Life has become burdened with anxiety, society is in a perpetual ‘fight-or-flight’ heightened alert level approaching three years (rolling covid waves, supply chain disruption, conflict in Europe, natural disasters, food security, accommodation affordability, job satisfaction, etc). We observe these impacts daily in our human resources and recruitment conversations. No person is immune.
One of many subjects inducing fatigue is “health-care crisis.” Yes, we have challenges; and we must adapt. “We” must adapt, no system can conform to expectations. I am increasingly hearing of the duress of health access from employers, employees and the public at large.
Health care is transforming. It ‘will’ look different than it has in the past, we cannot resist change and must become more self-reliant, unfortunately. We all expect a system that is accessible when needed – and by measure the system does still work when triaged on severity, but we do not have the access we feel we deserve.
Frustration mounts as access recedes. Closures at extremes of the province become structural in Montague and Alberton. Losses of specialists in Summerside and Charlottetown reverberate through a fragile system and cascade to unrelated services that are symbiotically associated in an ever-connected health continuum.
What no political leader will ever admit – we will not have the services we enjoyed in the past; we may not even maintain the services we have today. This takes courage beyond a popularity contest successor. Thus, bureaucrats that are not afraid to conceal themselves are admonished, such as the short-term Health P.E.I. CEO (a position that traditionally rotates with equivalent frequency to a Health Minister). The messenger is not the issue. A lack of planning and decades of denial is the villain.
The P.E.I. community, not the west, nor the east, or the apparent benefactor centrists, need to come together and be honest. Our services are declining. We are already deficient in necessary services. We need to channel resources where best deployed; regardless of location.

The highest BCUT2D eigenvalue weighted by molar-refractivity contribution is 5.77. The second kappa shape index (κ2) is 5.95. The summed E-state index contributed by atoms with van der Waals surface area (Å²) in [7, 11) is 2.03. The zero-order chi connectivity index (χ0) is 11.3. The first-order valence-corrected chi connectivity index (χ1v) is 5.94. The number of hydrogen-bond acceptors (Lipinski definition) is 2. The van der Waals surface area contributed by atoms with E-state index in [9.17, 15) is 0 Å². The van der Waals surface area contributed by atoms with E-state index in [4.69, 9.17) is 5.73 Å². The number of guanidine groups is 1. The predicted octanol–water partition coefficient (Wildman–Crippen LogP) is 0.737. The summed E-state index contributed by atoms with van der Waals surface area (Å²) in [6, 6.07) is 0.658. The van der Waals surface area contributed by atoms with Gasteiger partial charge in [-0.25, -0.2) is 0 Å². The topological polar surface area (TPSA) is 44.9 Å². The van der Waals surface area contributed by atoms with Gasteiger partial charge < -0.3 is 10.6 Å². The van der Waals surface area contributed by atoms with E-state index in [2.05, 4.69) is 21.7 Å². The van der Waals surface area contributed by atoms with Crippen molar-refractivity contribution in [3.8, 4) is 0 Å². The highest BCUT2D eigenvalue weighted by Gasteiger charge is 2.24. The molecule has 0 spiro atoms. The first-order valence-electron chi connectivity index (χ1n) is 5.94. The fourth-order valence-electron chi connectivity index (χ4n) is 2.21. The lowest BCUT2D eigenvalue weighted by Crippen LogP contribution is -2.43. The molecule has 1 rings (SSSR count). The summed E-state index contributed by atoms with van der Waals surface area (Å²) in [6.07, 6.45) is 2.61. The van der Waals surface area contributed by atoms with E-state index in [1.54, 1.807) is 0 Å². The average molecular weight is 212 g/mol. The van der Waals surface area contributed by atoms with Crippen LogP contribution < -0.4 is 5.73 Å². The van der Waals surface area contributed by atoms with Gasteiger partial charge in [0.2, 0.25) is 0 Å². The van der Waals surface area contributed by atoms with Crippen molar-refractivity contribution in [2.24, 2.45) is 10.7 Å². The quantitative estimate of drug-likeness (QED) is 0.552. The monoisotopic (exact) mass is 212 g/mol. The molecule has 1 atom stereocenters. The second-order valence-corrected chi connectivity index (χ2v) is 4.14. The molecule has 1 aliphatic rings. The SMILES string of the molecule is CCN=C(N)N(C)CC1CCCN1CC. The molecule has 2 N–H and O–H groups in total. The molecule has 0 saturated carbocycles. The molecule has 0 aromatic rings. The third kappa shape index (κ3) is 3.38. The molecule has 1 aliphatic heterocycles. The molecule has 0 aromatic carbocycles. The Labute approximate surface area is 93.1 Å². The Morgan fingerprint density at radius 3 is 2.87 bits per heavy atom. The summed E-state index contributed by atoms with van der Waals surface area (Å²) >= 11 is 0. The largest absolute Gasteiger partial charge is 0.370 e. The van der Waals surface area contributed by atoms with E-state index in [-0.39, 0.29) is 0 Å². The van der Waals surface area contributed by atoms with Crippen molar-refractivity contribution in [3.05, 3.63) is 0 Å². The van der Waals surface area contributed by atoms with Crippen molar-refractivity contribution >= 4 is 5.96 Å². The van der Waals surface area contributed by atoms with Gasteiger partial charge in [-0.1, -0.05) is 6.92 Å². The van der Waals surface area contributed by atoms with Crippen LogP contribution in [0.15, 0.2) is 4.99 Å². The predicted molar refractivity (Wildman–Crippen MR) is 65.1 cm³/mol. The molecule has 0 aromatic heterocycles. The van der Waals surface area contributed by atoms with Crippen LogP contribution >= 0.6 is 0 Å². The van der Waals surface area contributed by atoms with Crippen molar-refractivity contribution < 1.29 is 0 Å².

We have wonderful infrastructure which needs to be correctly utilized, and a $30 million investment in infrastructure replacement needs to be critically appraised (Montague is budgeted for $13 million, but no recent government projects have remained on forecasts several years aged).
Is this a crisis? Yes. It is a crisis if we allow it to escalate and although challenging, we still are empowered to act.
Health care has now exceeded a $1B total burden to Islanders for the first time, or 47 per cent of our total annual expenditures as a province – growing at 13 per cent annually. Obviously unsustainable.
Are we willing to consolidate services before being forced, or before physicians relocate unexpectedly as has recently been the case at the Prince County Hospital? Can lost services be restored? Are we willing to consider trade-offs? Would we defer Transportation and Infrastructure’s investment for several years to bolster the health system? These are considerations we must be willing to make. Our income for investment is finite, health care complexity and costs are not finite.
Health professionals are members of our community and struggle with the same life challenges as all. If health consumers’ lifestyles have changed (ie: work from home), why would you expect your health access providers not want the same. Society needs a recalibration of priorities and expectations.
We are burdened with overlapping structures administering our health care. Devolved, wisely, to avoid political interference. We have long since passed the point where this structure was practical. Should we consolidate administration, reduce duplication of effort, and streamline operations? We need empowered leadership to make active decisions. Functions devolved through evidence no politician can ‘ever’ make difficult decisions on health care. Bold vision with leadership is required, a plan as to where the health system will be in twenty-five years and the path to get there.
In the 2023-24 budget, government is anticipating a continued 3.6 per cent annual population growth rate (presented as an unsubstantiated projection based on current trajectory). We need to determine if we have the infrastructure to service a projected 200,000 – 250,000 people.
Our service structure and expectations need to change. Is infrastructure sprawl the solution, or do we need to consolidate around a smaller number of centers with a denser footprint to improve efficiency and resource allocation?
Crisis is so overused in our vernacular it is meaningless. Crisis is an excuse for ineffective planning inducing anxiety to stall. Frontlines are not immune to the increased pressures of system sprawl. What we need to articulate is a plan to remedy the challenge; this is achievable in the right time horizon and necessary for effective recruitment.
If we need more health workers, bolster what we have by changing the workflow and system management. Consolidate recruitment and work with external professionals; not increase incompetence at the rate of 12 per cent per annum. Be progressive in assessing foreign credentials. Streamline immigration and licensure; but learn from neighbouring poor implementations. Empower the Colleges to process and accept candidates then applied where most appropriate in the system. Invest in technology and continue expansion of scope for allied services.
Although uncomfortable, we need to assess expectations, methods of delivery and responsiveness. There is no solution acceptable to all; maybe we need to take some hard medicine today in advancing to a cure tomorrow. Honest messengers need not be vilified because we do not wish to accept harsh realities.
Blake Doyle is a business columnist with SaltWire Network in Prince Edward Island. email@example.com (@blakedoylePEI)